When Joseph Quintana Ramirez stood in front of a group of students recently at the San Xavier Mission School, he held up one of his favorite issues of Red Ink, believed to be the only student-run Native American magazine in the country.
The bright colors on the glossy cover pop from a portrait of football legend Jim Thorpe, by regular Red Ink contributor Ryan Huna Smith, a Chemehuevi and Navajo artist who lives and works in Tucson.
"I asked them, 'Do any of you know who this is?'" Ramirez says. "They didn't know."
Ramirez, who is working on his master's degree in American Indian studies at the UA, believes talking to young students about Red Ink is an opportunity to let those students know the magazine exists—and to teach them about important figures in American and Native histories, like Thorpe.
That issue, from the fall of 2000, was published long before Ramirez, the current Red Ink managing editor, came to study at the UA; he joined the magazine's staff in 2009. Ramirez, who is from the Santo Domingo Pueblo, played college football, just like Thorpe.
"That's what it's all about, what we have been trying to do with Red Ink," Ramirez says. "More outreach, going to schools, talking to kids—I know for me, it's not always about what we publish. I took this job because it was a leadership opportunity. That's what we want to show the kids."
Next to a stack of Red Ink issues, with the Jim Thorpe edition sitting on top, Ramirez has a binder containing pages of an issue in progress. It commemorates the magazine's 20th anniversary, and it just went to the press.
A portrait of Native American writer and activist Vine Deloria Jr., who wrote Red Earth, White Lies and Custer Died For Your Sins: An Indian Manifesto, is on the cover. In large type is the word "Renewal," the theme Ramirez and his staff set for the anniversary, as well as the year—a period of transformation for the Native community not just in Arizona, but across the country.
"We no longer have Vine Deloria, and right now, N. Scott Momaday is getting older and doesn't do as many engagements as he used to. Who are the up-and-coming leaders of the community?" Ramirez asks. "We want to explore that, and we also wanted to do something to honor everybody who came before us."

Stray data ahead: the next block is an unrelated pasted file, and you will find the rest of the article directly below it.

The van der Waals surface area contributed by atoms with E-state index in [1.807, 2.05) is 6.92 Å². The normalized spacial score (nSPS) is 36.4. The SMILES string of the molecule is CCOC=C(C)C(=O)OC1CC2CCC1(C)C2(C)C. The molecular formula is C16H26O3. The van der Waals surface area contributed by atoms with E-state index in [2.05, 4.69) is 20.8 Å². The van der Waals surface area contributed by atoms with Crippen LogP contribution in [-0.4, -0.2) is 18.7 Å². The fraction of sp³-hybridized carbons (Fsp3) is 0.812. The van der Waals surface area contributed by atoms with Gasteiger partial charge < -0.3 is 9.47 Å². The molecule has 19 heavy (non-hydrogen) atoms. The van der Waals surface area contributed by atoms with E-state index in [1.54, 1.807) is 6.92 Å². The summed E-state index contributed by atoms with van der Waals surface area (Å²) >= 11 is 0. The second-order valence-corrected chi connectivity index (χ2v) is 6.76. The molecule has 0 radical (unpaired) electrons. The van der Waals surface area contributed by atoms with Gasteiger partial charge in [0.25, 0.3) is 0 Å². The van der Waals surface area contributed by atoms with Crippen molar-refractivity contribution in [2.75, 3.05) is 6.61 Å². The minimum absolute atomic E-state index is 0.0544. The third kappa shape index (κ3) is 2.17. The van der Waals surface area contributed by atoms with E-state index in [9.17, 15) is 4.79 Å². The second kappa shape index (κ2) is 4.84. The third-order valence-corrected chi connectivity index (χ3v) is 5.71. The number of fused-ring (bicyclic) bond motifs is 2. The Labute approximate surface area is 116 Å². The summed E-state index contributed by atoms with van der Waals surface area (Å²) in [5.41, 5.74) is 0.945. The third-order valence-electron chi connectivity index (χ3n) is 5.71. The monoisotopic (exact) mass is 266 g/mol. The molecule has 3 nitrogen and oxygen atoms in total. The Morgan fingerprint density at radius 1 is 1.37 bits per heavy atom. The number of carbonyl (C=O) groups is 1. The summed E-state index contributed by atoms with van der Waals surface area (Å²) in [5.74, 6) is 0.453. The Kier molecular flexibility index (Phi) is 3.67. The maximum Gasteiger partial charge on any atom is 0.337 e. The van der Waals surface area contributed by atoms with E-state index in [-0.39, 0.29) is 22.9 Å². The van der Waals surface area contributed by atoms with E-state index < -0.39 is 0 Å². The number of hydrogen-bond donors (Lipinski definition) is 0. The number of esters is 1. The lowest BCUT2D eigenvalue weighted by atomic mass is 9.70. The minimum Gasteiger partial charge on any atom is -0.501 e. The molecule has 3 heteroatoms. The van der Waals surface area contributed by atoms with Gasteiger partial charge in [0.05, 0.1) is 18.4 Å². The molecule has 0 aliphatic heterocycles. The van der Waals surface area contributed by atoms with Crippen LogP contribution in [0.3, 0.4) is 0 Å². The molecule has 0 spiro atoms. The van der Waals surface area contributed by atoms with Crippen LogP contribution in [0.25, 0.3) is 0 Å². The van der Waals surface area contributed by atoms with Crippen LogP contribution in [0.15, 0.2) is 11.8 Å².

The magazine started as a small newspaper, and eventually grew into a black-and-white scholarly journal before becoming the four-color glossy that exists now.
Ashley Tsosie-Mahieu, who helps with marketing at the magazine, is a good example of the important role that Red Ink plays in attracting Native students from other parts of the country. Tsosie-Mahieu first picked up a copy of Red Ink when she was in college at the University of Illinois at Urbana-Champaign. She's had two stories published in the magazine, and when she finished her undergraduate and master's degrees, she decided to pursue her doctorate at the UA because Red Ink is based at the school.
Although Tsosie-Mahieu is Diné (Navajo), she didn't grow up in the Southwest; she was raised in Illinois. Her mother pushed her academically while also connecting her to their culture.
"Still, for me, growing up in the Midwest, the pressures of being in a predominately white society was sometimes difficult," Tsosie-Mahieu says.
Tsosie-Mahieu says that as an avid writer in high school, she would have loved to have known about Red Ink.
"I think having something to submit my writing to that was specifically Native American would have been great," she says.
Making Red Ink accessible to a younger and wider audience is important to Ramirez. He's created a system that makes it easier for each new managing editor (since turnover is higher than at other publications), and he's been seeking more grants and other funding sources, such as advertising, to guarantee that the magazine can continue to be printed twice a year. Eventually, he'd like the magazine to offer stipends or scholarships to staff members.